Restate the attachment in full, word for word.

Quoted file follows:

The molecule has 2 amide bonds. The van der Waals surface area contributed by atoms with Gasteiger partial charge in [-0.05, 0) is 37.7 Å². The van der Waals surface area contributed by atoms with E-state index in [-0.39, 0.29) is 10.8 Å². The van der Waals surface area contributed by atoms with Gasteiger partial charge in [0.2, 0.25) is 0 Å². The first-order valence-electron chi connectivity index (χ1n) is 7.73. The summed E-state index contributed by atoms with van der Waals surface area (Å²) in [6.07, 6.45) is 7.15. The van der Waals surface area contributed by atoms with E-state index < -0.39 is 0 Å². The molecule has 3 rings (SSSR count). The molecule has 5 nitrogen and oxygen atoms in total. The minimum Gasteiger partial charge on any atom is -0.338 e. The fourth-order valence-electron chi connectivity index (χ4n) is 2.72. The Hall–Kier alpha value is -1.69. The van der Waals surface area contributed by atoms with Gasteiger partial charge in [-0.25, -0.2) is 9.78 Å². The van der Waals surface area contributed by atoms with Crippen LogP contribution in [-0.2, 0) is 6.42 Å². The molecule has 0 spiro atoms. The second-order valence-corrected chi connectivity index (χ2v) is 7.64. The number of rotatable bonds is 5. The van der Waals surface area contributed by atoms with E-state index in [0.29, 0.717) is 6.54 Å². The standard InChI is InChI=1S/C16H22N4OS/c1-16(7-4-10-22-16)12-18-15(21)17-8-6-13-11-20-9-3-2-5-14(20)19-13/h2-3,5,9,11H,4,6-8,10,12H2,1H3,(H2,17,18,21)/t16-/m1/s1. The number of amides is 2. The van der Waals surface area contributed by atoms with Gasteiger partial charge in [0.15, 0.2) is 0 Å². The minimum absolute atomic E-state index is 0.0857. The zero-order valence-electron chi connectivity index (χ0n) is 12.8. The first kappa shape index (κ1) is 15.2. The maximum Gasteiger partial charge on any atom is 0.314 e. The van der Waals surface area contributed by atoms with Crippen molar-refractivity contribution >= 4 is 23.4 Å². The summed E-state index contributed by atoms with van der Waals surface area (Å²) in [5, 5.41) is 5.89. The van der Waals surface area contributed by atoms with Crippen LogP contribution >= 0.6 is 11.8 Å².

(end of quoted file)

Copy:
The molecule has 2 amide bonds. The van der Waals surface area contributed by atoms with Gasteiger partial charge in [-0.05, 0) is 37.7 Å². The van der Waals surface area contributed by atoms with E-state index in [-0.39, 0.29) is 10.8 Å². The van der Waals surface area contributed by atoms with Gasteiger partial charge in [0.2, 0.25) is 0 Å². The first-order valence-electron chi connectivity index (χ1n) is 7.73. The summed E-state index contributed by atoms with van der Waals surface area (Å²) in [6.07, 6.45) is 7.15. The van der Waals surface area contributed by atoms with E-state index < -0.39 is 0 Å². The molecule has 3 rings (SSSR count). The molecule has 5 nitrogen and oxygen atoms in total. The minimum Gasteiger partial charge on any atom is -0.338 e. The fourth-order valence-electron chi connectivity index (χ4n) is 2.72. The Hall–Kier alpha value is -1.69. The van der Waals surface area contributed by atoms with Gasteiger partial charge in [-0.25, -0.2) is 9.78 Å². The van der Waals surface area contributed by atoms with Crippen LogP contribution in [-0.2, 0) is 6.42 Å². The molecule has 0 spiro atoms. The second-order valence-corrected chi connectivity index (χ2v) is 7.64. The number of rotatable bonds is 5. The van der Waals surface area contributed by atoms with E-state index in [0.29, 0.717) is 6.54 Å². The standard InChI is InChI=1S/C16H22N4OS/c1-16(7-4-10-22-16)12-18-15(21)17-8-6-13-11-20-9-3-2-5-14(20)19-13/h2-3,5,9,11H,4,6-8,10,12H2,1H3,(H2,17,18,21)/t16-/m1/s1. The number of amides is 2. The van der Waals surface area contributed by atoms with Gasteiger partial charge in [0.15, 0.2) is 0 Å². The minimum absolute atomic E-state index is 0.0857. The zero-order valence-electron chi connectivity index (χ0n) is 12.8. The first kappa shape index (κ1) is 15.2. The maximum Gasteiger partial charge on any atom is 0.314 e. The van der Waals surface area contributed by atoms with Crippen molar-refractivity contribution >= 4 is 23.4 Å². The summed E-state index contributed by atoms with van der Waals surface area (Å²) in [5, 5.41) is 5.89. The van der Waals surface area contributed by atoms with Crippen LogP contribution >= 0.6 is 11.8 Å².